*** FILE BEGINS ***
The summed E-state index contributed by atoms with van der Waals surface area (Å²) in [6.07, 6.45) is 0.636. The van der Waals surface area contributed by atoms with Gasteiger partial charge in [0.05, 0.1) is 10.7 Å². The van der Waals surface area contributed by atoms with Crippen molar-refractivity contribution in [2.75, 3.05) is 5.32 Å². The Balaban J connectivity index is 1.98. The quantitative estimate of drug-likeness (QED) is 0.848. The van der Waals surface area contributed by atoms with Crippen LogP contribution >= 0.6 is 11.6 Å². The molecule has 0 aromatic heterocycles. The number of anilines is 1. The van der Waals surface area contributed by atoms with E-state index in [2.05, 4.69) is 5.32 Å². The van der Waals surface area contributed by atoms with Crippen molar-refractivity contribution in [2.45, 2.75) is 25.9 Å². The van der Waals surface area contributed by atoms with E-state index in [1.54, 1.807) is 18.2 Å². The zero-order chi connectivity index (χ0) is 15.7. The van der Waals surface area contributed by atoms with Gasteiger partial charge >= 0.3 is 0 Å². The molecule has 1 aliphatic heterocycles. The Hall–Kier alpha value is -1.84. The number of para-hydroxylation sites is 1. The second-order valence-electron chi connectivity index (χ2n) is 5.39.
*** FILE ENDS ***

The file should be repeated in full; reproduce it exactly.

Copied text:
The summed E-state index contributed by atoms with van der Waals surface area (Å²) in [6.07, 6.45) is 0.636. The van der Waals surface area contributed by atoms with Gasteiger partial charge in [0.05, 0.1) is 10.7 Å². The van der Waals surface area contributed by atoms with Crippen molar-refractivity contribution in [2.75, 3.05) is 5.32 Å². The Balaban J connectivity index is 1.98. The quantitative estimate of drug-likeness (QED) is 0.848. The van der Waals surface area contributed by atoms with Crippen LogP contribution >= 0.6 is 11.6 Å². The molecule has 0 aromatic heterocycles. The number of anilines is 1. The van der Waals surface area contributed by atoms with E-state index in [2.05, 4.69) is 5.32 Å². The van der Waals surface area contributed by atoms with Crippen molar-refractivity contribution in [2.45, 2.75) is 25.9 Å². The van der Waals surface area contributed by atoms with E-state index in [1.54, 1.807) is 18.2 Å². The zero-order chi connectivity index (χ0) is 15.7. The van der Waals surface area contributed by atoms with Gasteiger partial charge >= 0.3 is 0 Å². The molecule has 1 aliphatic heterocycles. The Hall–Kier alpha value is -1.84. The number of para-hydroxylation sites is 1. The second-order valence-electron chi connectivity index (χ2n) is 5.39.